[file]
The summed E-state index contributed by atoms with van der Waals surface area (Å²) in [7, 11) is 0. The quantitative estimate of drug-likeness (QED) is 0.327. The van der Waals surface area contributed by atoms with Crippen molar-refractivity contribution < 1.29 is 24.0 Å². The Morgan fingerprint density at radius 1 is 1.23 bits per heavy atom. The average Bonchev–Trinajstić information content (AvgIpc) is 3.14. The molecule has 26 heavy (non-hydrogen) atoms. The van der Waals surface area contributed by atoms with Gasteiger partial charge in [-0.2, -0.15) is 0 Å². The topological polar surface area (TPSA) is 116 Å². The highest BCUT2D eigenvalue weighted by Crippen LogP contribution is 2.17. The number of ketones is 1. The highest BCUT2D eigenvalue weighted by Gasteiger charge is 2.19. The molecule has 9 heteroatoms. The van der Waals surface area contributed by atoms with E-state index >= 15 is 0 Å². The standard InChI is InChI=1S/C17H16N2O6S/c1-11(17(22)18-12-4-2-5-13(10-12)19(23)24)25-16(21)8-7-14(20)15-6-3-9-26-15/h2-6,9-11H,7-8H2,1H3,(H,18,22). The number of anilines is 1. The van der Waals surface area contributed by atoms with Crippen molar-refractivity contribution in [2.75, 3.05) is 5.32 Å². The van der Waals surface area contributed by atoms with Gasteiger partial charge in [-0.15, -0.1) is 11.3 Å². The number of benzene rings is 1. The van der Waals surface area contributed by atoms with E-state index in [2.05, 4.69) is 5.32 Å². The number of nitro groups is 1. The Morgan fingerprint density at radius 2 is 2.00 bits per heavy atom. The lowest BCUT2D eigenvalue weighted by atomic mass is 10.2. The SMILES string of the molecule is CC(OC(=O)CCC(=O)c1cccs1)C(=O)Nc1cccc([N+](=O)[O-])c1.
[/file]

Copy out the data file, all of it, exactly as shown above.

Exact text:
The summed E-state index contributed by atoms with van der Waals surface area (Å²) in [7, 11) is 0. The quantitative estimate of drug-likeness (QED) is 0.327. The van der Waals surface area contributed by atoms with Crippen molar-refractivity contribution < 1.29 is 24.0 Å². The Morgan fingerprint density at radius 1 is 1.23 bits per heavy atom. The average Bonchev–Trinajstić information content (AvgIpc) is 3.14. The molecule has 26 heavy (non-hydrogen) atoms. The van der Waals surface area contributed by atoms with Gasteiger partial charge in [-0.2, -0.15) is 0 Å². The topological polar surface area (TPSA) is 116 Å². The highest BCUT2D eigenvalue weighted by Crippen LogP contribution is 2.17. The number of ketones is 1. The highest BCUT2D eigenvalue weighted by Gasteiger charge is 2.19. The molecule has 9 heteroatoms. The van der Waals surface area contributed by atoms with E-state index >= 15 is 0 Å². The standard InChI is InChI=1S/C17H16N2O6S/c1-11(17(22)18-12-4-2-5-13(10-12)19(23)24)25-16(21)8-7-14(20)15-6-3-9-26-15/h2-6,9-11H,7-8H2,1H3,(H,18,22). The number of anilines is 1. The van der Waals surface area contributed by atoms with Crippen molar-refractivity contribution in [2.75, 3.05) is 5.32 Å². The van der Waals surface area contributed by atoms with Gasteiger partial charge in [-0.15, -0.1) is 11.3 Å². The number of benzene rings is 1. The van der Waals surface area contributed by atoms with E-state index in [2.05, 4.69) is 5.32 Å². The number of nitro groups is 1. The Morgan fingerprint density at radius 2 is 2.00 bits per heavy atom. The lowest BCUT2D eigenvalue weighted by atomic mass is 10.2. The SMILES string of the molecule is CC(OC(=O)CCC(=O)c1cccs1)C(=O)Nc1cccc([N+](=O)[O-])c1.